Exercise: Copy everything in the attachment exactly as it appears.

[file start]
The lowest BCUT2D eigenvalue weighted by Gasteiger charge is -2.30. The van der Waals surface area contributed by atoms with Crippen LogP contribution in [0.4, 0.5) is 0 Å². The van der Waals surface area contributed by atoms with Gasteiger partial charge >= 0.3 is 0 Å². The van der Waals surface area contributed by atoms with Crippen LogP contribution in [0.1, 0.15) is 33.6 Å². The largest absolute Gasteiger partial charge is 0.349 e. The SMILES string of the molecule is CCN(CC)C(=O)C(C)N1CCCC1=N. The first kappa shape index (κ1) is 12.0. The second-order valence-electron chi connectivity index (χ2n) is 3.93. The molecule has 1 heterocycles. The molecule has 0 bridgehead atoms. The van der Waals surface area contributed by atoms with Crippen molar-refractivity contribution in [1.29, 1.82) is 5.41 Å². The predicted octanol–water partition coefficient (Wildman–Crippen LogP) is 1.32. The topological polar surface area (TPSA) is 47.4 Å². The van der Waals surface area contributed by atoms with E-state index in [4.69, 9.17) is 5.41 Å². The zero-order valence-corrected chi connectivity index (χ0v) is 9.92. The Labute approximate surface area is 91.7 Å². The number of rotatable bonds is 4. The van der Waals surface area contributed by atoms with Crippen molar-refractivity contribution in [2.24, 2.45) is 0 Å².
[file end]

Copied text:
The lowest BCUT2D eigenvalue weighted by Gasteiger charge is -2.30. The van der Waals surface area contributed by atoms with Crippen LogP contribution in [0.4, 0.5) is 0 Å². The van der Waals surface area contributed by atoms with Gasteiger partial charge >= 0.3 is 0 Å². The van der Waals surface area contributed by atoms with Crippen LogP contribution in [0.1, 0.15) is 33.6 Å². The largest absolute Gasteiger partial charge is 0.349 e. The SMILES string of the molecule is CCN(CC)C(=O)C(C)N1CCCC1=N. The first kappa shape index (κ1) is 12.0. The second-order valence-electron chi connectivity index (χ2n) is 3.93. The molecule has 1 heterocycles. The molecule has 0 bridgehead atoms. The van der Waals surface area contributed by atoms with Crippen molar-refractivity contribution in [1.29, 1.82) is 5.41 Å². The predicted octanol–water partition coefficient (Wildman–Crippen LogP) is 1.32. The topological polar surface area (TPSA) is 47.4 Å². The van der Waals surface area contributed by atoms with E-state index in [4.69, 9.17) is 5.41 Å². The zero-order valence-corrected chi connectivity index (χ0v) is 9.92. The Labute approximate surface area is 91.7 Å². The number of rotatable bonds is 4. The van der Waals surface area contributed by atoms with Crippen molar-refractivity contribution in [2.24, 2.45) is 0 Å².